Breaking Down the Headstand or Handstand Push Up, Part 1: The Basics
The first step towards becoming proficient at any skill is understanding what it takes to get there. Achieving proficiency requires practice and repetition. If you don’t have time to do both things then you’re not going to become good enough. So let’s start with some basics…
What Is a Pile Driver?
A pile driver is a type of exercise where you perform a series of movements in rapid succession. For example, you might do a series of pushups while driving your hands into the ground until they are parallel to the floor. Or you could do a series of pullups while driving your arms straight out behind your back until they are perpendicular to the floor. You drive yourself through each movement and hold them for as long as possible before stopping.
Why Do They Work?
Pile drivers work because they force you to use all of your body weight and strength. When you are using all of your energy during a set of pushups, pullups, or other exercises like these, you are actually strengthening those muscle groups that will be used in the future when performing the same movements without using so much energy. Also, if you are able to move heavy weights around easily then chances are that you’ll be able to lift heavier objects as well.
One of the reasons why boxers and other combat athletes use this method is because it helps to increase their speed. The more energy you use during a pushup, for example, the faster you will be able to move your arms when you are throwing a punch. You might think that throwing a punch is very different from a pushup but in both situations you are using your arms and upper body in order to propel your body forward. The faster you can push your arms the faster your body will move.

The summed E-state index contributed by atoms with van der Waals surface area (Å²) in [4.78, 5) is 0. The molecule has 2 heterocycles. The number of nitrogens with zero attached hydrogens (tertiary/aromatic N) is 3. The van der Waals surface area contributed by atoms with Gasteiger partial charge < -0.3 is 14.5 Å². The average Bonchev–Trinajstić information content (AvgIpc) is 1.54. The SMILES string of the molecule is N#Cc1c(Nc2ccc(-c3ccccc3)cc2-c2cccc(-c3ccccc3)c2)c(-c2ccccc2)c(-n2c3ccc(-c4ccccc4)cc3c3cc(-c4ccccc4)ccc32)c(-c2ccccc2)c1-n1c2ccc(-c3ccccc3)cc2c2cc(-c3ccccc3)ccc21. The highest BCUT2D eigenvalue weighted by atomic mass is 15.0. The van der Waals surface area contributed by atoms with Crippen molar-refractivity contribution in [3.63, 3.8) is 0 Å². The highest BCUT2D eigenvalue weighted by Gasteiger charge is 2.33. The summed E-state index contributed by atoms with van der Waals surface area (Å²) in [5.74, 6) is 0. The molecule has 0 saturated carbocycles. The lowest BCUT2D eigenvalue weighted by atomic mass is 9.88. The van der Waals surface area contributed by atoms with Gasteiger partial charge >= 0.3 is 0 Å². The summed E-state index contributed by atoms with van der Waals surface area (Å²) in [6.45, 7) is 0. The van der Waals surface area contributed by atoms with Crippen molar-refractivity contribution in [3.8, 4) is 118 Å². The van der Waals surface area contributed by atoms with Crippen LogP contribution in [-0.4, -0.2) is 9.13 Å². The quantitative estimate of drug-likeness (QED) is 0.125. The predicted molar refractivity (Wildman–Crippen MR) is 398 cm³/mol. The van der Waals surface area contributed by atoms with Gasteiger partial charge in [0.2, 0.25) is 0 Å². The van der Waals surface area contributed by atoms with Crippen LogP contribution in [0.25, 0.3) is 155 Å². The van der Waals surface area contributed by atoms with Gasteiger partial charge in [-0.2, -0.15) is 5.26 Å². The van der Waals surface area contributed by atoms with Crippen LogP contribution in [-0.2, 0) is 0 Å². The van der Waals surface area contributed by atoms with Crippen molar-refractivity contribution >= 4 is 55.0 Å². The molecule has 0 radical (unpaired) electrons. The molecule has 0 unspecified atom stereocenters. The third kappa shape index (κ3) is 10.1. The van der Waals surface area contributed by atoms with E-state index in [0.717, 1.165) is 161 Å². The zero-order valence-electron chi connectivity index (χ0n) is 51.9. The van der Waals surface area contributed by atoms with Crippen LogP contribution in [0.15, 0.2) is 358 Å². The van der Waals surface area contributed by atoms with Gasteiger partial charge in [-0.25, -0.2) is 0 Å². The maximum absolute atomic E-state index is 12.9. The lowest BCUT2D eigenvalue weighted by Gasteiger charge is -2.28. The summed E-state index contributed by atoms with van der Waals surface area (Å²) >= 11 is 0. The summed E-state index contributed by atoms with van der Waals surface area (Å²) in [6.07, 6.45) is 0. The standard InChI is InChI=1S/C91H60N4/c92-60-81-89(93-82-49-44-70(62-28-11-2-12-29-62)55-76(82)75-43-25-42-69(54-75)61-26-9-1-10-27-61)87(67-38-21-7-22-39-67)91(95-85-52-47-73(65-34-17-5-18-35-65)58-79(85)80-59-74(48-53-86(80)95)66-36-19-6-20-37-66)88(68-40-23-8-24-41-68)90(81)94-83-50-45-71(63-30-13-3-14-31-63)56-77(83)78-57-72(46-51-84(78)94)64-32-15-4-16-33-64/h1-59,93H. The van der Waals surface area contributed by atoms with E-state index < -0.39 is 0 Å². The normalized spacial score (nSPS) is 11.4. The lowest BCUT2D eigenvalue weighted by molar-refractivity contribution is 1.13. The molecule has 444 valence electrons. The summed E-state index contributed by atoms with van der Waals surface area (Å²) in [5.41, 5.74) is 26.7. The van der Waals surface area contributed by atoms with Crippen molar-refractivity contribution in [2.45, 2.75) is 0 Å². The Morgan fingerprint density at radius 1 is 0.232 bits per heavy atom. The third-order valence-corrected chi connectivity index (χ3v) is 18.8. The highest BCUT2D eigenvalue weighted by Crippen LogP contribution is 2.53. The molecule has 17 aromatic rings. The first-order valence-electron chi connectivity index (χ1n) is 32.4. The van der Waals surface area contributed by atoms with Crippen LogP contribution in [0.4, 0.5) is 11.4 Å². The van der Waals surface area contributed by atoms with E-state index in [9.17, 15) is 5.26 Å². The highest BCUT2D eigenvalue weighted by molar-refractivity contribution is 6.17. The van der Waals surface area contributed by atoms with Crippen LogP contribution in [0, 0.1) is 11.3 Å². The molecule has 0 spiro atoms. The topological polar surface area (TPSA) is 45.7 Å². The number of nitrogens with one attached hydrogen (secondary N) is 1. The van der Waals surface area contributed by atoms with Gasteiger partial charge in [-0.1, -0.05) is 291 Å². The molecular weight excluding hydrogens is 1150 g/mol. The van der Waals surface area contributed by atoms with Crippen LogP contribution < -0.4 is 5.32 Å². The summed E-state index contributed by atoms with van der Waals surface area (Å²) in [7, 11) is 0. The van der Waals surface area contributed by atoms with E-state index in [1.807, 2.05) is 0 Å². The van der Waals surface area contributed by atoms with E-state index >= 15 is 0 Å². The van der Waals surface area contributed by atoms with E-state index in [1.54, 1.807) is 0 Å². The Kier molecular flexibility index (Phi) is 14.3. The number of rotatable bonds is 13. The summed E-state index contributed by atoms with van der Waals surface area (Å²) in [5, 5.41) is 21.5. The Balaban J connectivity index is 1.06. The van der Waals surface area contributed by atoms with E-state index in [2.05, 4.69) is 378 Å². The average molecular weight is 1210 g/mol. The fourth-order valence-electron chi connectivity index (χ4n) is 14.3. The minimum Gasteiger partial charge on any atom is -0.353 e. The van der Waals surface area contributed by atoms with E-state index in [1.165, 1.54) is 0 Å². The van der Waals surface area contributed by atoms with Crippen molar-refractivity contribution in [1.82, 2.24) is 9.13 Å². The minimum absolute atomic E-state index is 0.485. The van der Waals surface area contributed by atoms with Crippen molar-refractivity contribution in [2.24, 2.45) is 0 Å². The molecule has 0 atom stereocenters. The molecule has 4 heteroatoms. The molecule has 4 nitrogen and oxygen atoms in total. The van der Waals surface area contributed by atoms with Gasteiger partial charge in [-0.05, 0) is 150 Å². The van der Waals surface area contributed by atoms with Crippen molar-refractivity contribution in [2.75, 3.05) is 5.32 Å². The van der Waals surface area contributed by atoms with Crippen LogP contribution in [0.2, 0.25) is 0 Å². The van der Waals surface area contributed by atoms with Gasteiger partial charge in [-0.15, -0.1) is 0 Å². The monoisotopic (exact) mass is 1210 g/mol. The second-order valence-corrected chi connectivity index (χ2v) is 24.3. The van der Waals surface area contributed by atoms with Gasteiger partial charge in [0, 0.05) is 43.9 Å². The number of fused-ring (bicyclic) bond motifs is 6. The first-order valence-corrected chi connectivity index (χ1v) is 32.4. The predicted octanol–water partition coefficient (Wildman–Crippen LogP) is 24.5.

How Do I Do a Pile Driver?
A pile driver is a set of exercises that is repeated as quickly as possible for a given number of reps or a given time period. In most cases, these exercises should be performed with little to no breaks in between in order to get the most out of it.
The first part of a typical pile driver workout is done by performing one static exercise. These are holds that you hold in a given position for as long as possible. These can be pushups, pullups, crunches, or anything else that requires you to hold your body in a given position. Once you are able to do 10-15 reps of these then it’s time to move on to the next phase.
The next phase is one or more dynamic exercises. These are exercises where you move your arms or legs in and out of a given position like jumping jacks, mountain climber rotations, pushups, or anything that gets your heart rate up. Once you are unable to perform any more reps of these then it’s back to holding a static position for as long as possible.
You will continue to repeat this cycle until you have performed the desired number of reps for each position.
What Exercises Can I Do?
There are a lot of exercises that can be used in a pile driver. You can mix and match these in order to make the routine more difficult as you get stronger.
This one is probably the most common exercise when it comes to pile drivers. If you can’t do normal pushups then you can do a version called “girl” or “modified” pushups where you put your knees on the ground. Once you are strong enough you can put your feet up against a wall in order to give yourself something to push off of.